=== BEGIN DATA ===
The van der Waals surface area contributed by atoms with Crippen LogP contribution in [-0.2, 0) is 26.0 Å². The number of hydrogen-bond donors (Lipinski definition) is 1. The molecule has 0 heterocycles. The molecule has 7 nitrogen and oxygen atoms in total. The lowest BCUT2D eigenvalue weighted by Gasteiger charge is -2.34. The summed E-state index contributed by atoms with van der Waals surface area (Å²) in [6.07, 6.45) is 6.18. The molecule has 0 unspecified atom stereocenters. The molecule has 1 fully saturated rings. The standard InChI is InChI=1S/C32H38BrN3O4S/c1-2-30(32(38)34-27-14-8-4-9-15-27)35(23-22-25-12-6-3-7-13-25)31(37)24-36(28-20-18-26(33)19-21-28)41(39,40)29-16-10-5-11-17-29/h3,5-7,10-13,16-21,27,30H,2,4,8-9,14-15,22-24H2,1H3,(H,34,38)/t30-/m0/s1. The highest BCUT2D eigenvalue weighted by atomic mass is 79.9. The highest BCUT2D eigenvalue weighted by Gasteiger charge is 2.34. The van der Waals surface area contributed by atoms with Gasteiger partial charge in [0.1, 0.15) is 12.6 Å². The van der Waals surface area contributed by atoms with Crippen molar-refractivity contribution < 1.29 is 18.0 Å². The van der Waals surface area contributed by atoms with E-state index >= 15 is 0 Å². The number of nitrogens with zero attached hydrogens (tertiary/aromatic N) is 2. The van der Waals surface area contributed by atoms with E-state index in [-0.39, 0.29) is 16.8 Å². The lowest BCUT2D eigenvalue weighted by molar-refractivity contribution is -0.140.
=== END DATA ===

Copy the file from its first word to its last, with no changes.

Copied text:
The van der Waals surface area contributed by atoms with Crippen LogP contribution in [-0.2, 0) is 26.0 Å². The number of hydrogen-bond donors (Lipinski definition) is 1. The molecule has 0 heterocycles. The molecule has 7 nitrogen and oxygen atoms in total. The lowest BCUT2D eigenvalue weighted by Gasteiger charge is -2.34. The summed E-state index contributed by atoms with van der Waals surface area (Å²) in [6.07, 6.45) is 6.18. The molecule has 0 unspecified atom stereocenters. The molecule has 1 fully saturated rings. The standard InChI is InChI=1S/C32H38BrN3O4S/c1-2-30(32(38)34-27-14-8-4-9-15-27)35(23-22-25-12-6-3-7-13-25)31(37)24-36(28-20-18-26(33)19-21-28)41(39,40)29-16-10-5-11-17-29/h3,5-7,10-13,16-21,27,30H,2,4,8-9,14-15,22-24H2,1H3,(H,34,38)/t30-/m0/s1. The highest BCUT2D eigenvalue weighted by atomic mass is 79.9. The highest BCUT2D eigenvalue weighted by Gasteiger charge is 2.34. The van der Waals surface area contributed by atoms with Gasteiger partial charge in [0.1, 0.15) is 12.6 Å². The van der Waals surface area contributed by atoms with Crippen molar-refractivity contribution < 1.29 is 18.0 Å². The van der Waals surface area contributed by atoms with E-state index >= 15 is 0 Å². The number of nitrogens with zero attached hydrogens (tertiary/aromatic N) is 2. The van der Waals surface area contributed by atoms with E-state index in [-0.39, 0.29) is 16.8 Å². The lowest BCUT2D eigenvalue weighted by molar-refractivity contribution is -0.140.